Anyone that gets out enough has seen rich healthy plantlife growing in gutters. Yes, gutters. All you need is a little soil, some moisture, and the right seeds to create a garden in your gutter. Of course, you don’t want to grow plants from the gutter that encircles your home. That pretty much defeats the intent of running rainwater down to the ground and keeping your home dry.
There are several different ways to build a gutter garden, and the benefits of doing so clearly make the method a hit among homeowners. If you have limited space to grow plants and produce, a gutter garden is for you.
The question remains, how do you make a gutter garden?
Tools and Materials that Help You Build a Gutter Garden
You don’t need a king’s ransom to build a gutter garden. In fact, you might already have the following tools and materials.
- Tape Measure
- Eye Protection
- Permanent Marker
- Cordless Drill and Drill Bit Set
- Potting Soil
- Steel Cables
- Hand Shovel
- Galvanized Eye Hooks
- Feeney Steel Rods
- Feeney Cross Clamps
- PVC Rain Gutter
- PVC Rain Gutter End Caps
How to Bring a Gutter Garden to Life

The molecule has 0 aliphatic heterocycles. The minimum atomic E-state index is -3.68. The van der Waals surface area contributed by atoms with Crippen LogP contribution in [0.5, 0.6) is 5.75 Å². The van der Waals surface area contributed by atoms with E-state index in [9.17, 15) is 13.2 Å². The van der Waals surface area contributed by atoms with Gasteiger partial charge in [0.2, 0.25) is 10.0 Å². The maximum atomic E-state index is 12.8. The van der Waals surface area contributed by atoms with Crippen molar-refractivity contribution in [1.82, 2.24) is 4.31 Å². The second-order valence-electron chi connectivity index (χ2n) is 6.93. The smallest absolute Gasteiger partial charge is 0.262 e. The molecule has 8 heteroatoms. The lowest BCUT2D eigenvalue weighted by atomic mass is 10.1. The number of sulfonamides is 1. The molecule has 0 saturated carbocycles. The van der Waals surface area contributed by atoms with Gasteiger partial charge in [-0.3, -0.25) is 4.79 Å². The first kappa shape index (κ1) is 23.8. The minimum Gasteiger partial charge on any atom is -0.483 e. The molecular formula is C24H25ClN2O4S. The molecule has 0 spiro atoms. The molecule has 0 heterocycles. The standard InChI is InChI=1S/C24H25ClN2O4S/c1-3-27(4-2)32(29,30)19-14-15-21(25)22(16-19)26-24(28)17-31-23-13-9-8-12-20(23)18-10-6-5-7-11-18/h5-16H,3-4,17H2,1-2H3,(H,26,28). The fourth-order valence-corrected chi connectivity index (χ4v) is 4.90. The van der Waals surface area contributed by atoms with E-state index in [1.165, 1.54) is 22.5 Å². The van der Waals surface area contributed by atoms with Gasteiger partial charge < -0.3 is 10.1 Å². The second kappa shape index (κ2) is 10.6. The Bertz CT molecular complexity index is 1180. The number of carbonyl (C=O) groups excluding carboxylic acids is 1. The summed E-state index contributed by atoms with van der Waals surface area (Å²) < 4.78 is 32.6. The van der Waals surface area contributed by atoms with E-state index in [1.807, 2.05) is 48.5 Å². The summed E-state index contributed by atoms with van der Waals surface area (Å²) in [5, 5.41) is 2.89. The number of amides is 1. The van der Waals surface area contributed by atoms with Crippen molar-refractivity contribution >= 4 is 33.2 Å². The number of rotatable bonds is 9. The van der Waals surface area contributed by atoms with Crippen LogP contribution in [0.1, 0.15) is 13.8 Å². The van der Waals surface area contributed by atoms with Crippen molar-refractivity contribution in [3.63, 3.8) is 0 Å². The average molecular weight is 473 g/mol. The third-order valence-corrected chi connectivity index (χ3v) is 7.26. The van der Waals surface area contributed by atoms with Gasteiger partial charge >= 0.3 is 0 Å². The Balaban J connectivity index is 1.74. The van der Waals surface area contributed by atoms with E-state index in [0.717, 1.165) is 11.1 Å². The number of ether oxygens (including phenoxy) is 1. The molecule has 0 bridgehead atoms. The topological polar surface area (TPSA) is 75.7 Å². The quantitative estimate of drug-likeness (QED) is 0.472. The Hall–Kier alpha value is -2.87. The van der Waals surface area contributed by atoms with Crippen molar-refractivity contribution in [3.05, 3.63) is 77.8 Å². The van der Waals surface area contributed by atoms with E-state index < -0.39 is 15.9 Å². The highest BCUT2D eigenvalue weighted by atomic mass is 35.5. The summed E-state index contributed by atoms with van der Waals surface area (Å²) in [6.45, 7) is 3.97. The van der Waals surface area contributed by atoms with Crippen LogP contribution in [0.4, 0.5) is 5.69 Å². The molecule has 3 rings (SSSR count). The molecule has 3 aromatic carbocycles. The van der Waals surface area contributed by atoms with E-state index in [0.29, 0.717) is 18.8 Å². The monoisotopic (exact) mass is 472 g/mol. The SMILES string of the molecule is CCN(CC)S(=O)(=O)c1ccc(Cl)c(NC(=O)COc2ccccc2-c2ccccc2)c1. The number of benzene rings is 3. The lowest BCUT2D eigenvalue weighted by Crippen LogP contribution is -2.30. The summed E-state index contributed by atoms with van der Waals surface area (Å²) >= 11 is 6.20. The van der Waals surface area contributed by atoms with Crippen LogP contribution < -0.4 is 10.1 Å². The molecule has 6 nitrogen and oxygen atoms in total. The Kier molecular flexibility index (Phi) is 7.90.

The size of a rain gutter depends on your space limitations, as well as your planting plan. First, you decide on the center of the gutter and create a reference line to ensure the gutter hangs straight. Second, mark the reference line holes and drill into each hole for the steel cable rods. Make sure to create drill bit holes in addition for the steel cable rods to allow for rainwater drainage.
The key to producing a vibrant gutter garden involves hanging the garden in an area that receives at least four hours of sunlight daily. Many homeowners prefer to hang gutter gardens on cross beams that face the sun. For screw holes, drill holes into the gutter than are smaller than the screw diameter to ensure snug screw fits. Cross clamps and half circle steel rods connect gutter pieces to form the foundation of your gutter garden.
Whether you hang your gutter garden or simply place it on the backyard deck, you must fill it with nutrient rich organic potting soil to ensure your shallow rooted plants thrive. Otherwise, your plants might end up in the gutter.